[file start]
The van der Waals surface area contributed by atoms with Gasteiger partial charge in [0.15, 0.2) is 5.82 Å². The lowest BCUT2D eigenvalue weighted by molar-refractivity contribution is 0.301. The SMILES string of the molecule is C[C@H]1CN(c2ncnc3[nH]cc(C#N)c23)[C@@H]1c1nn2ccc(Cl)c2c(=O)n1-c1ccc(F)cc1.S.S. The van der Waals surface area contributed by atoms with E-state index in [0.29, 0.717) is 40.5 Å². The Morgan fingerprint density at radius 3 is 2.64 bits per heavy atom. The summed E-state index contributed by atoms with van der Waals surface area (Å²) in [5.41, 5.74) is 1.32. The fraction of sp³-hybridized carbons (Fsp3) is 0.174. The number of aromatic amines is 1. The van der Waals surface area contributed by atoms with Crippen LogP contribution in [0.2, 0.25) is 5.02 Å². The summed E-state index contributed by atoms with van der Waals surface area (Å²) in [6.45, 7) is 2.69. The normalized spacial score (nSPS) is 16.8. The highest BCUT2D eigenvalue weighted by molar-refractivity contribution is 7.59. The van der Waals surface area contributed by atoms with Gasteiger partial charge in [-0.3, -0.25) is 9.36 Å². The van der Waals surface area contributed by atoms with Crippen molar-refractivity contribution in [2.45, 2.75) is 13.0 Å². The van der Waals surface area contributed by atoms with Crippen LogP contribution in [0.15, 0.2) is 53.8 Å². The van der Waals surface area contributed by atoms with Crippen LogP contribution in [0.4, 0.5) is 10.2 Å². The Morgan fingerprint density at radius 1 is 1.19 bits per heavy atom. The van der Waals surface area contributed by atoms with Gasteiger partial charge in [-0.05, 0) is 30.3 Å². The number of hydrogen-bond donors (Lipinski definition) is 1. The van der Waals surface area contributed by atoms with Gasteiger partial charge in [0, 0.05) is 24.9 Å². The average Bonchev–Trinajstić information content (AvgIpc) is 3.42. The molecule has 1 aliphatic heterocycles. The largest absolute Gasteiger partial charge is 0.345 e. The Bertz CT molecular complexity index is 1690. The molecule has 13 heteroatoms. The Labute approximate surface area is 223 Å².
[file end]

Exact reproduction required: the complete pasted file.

The van der Waals surface area contributed by atoms with Gasteiger partial charge in [0.15, 0.2) is 5.82 Å². The lowest BCUT2D eigenvalue weighted by molar-refractivity contribution is 0.301. The SMILES string of the molecule is C[C@H]1CN(c2ncnc3[nH]cc(C#N)c23)[C@@H]1c1nn2ccc(Cl)c2c(=O)n1-c1ccc(F)cc1.S.S. The van der Waals surface area contributed by atoms with E-state index in [0.29, 0.717) is 40.5 Å². The Morgan fingerprint density at radius 3 is 2.64 bits per heavy atom. The summed E-state index contributed by atoms with van der Waals surface area (Å²) in [5.41, 5.74) is 1.32. The fraction of sp³-hybridized carbons (Fsp3) is 0.174. The number of aromatic amines is 1. The van der Waals surface area contributed by atoms with Crippen LogP contribution in [0.2, 0.25) is 5.02 Å². The summed E-state index contributed by atoms with van der Waals surface area (Å²) in [6.45, 7) is 2.69. The normalized spacial score (nSPS) is 16.8. The highest BCUT2D eigenvalue weighted by molar-refractivity contribution is 7.59. The van der Waals surface area contributed by atoms with Gasteiger partial charge in [-0.3, -0.25) is 9.36 Å². The van der Waals surface area contributed by atoms with Crippen molar-refractivity contribution in [2.45, 2.75) is 13.0 Å². The van der Waals surface area contributed by atoms with Crippen LogP contribution in [0.15, 0.2) is 53.8 Å². The van der Waals surface area contributed by atoms with Crippen LogP contribution in [0.4, 0.5) is 10.2 Å². The Morgan fingerprint density at radius 1 is 1.19 bits per heavy atom. The van der Waals surface area contributed by atoms with Gasteiger partial charge in [-0.05, 0) is 30.3 Å². The number of hydrogen-bond donors (Lipinski definition) is 1. The van der Waals surface area contributed by atoms with Gasteiger partial charge in [0, 0.05) is 24.9 Å². The average Bonchev–Trinajstić information content (AvgIpc) is 3.42. The molecule has 1 aliphatic heterocycles. The largest absolute Gasteiger partial charge is 0.345 e. The Bertz CT molecular complexity index is 1690. The molecule has 13 heteroatoms. The Labute approximate surface area is 223 Å².